Risk of New Persistent Opioid Use After Minor Urologic Procedures
Posted: Friday, February 28, 2020
Men who are prescribed opioids for low-acuity urologic procedures face “an increased risk of persistent long-term use of opioid medications and a higher risk of serious long-term complications such as hospital visits for an opioid overdose,” according to a Canadian study published in European Urology. Blayne Welk, MD, MSC, FRCSC, of Western University, London, Ontario, Canada, and colleagues recommended that urologists try to limit opioid prescribing in such clinical scenarios.
The study examined routinely collected population-level data from the province of Ontario between 2013 and 2016 and identified 91,083 men who underwent first-time minor urologic procedures during that time. A total of 78% of those men underwent vasectomy; the rest underwent transurethral prostatectomy, urethrotomy, circumcision, spermatocelectomy, or hydrocelectomy. Men with prior opioid use, confounding concurrent procedures, prolonged hospitalization, or cancer were excluded from the study.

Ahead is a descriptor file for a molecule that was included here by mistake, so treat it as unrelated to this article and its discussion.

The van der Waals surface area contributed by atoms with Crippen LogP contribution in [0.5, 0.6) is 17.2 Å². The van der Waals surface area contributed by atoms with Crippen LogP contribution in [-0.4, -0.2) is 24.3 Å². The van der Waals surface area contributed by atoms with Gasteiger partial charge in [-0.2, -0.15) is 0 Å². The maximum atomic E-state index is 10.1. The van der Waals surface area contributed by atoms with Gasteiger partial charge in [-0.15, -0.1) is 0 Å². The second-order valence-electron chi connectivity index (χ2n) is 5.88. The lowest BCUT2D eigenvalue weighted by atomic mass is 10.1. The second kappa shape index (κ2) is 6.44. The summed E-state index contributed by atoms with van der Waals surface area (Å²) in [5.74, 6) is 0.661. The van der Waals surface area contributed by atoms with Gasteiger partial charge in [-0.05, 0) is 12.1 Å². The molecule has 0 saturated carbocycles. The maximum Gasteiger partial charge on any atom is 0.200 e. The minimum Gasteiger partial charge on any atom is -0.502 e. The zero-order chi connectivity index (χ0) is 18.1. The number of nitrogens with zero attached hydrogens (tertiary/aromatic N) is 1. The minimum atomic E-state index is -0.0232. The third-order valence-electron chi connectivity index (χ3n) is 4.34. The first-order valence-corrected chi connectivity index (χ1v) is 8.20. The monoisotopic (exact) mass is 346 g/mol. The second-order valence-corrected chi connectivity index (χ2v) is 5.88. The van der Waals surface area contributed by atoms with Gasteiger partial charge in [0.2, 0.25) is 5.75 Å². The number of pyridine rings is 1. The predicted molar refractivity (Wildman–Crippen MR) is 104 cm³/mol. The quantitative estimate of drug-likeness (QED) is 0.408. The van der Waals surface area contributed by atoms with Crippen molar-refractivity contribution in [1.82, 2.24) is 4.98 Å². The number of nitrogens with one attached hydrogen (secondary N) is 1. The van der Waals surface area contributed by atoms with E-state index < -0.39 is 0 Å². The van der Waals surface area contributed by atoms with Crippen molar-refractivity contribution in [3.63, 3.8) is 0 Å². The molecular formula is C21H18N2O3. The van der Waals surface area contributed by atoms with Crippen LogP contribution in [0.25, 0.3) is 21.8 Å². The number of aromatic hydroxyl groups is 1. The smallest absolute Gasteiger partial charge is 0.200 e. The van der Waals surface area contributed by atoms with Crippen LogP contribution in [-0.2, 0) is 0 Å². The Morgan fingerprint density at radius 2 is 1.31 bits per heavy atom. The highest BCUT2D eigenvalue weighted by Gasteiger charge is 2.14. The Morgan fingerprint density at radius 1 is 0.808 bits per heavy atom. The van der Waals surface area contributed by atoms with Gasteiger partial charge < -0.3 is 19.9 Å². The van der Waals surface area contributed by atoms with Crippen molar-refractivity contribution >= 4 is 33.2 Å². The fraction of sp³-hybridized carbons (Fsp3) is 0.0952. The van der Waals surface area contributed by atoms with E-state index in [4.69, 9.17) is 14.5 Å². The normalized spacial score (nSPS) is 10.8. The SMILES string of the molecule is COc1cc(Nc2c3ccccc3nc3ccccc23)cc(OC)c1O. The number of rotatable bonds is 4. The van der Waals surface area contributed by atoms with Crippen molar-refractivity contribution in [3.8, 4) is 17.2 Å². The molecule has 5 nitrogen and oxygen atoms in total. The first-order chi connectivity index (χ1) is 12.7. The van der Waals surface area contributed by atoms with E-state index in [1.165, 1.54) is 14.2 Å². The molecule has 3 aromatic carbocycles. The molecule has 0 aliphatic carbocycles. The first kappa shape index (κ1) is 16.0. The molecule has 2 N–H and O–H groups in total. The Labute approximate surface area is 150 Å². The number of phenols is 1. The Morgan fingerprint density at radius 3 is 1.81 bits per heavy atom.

Of those men, 32,174 (35%) filled a prescription for opioids within 5 days of their procedures; most prescriptions were for immediate-release codeine (70%), oxycodone (14%), or tramadol (13%). One year after their procedures, those men were at significantly higher risk of developing long-term opioid use (odds ratio = 1.4) and were more likely to require an emergency room visit or hospital admission for opioid intoxication (odds ratio = 3.0).
The study also found that urologists appeared to be more likely to prescribe opioids even though opioids are generally unnecessary for minor urologic procedures; urologists performed 56% of the procedures covered by the study but wrote 81% of the opioid prescriptions. “The reason for this is not clear and represents an important potential area of practice change,” the authors wrote.
Disclosure: The authors reported no conflicts of interest.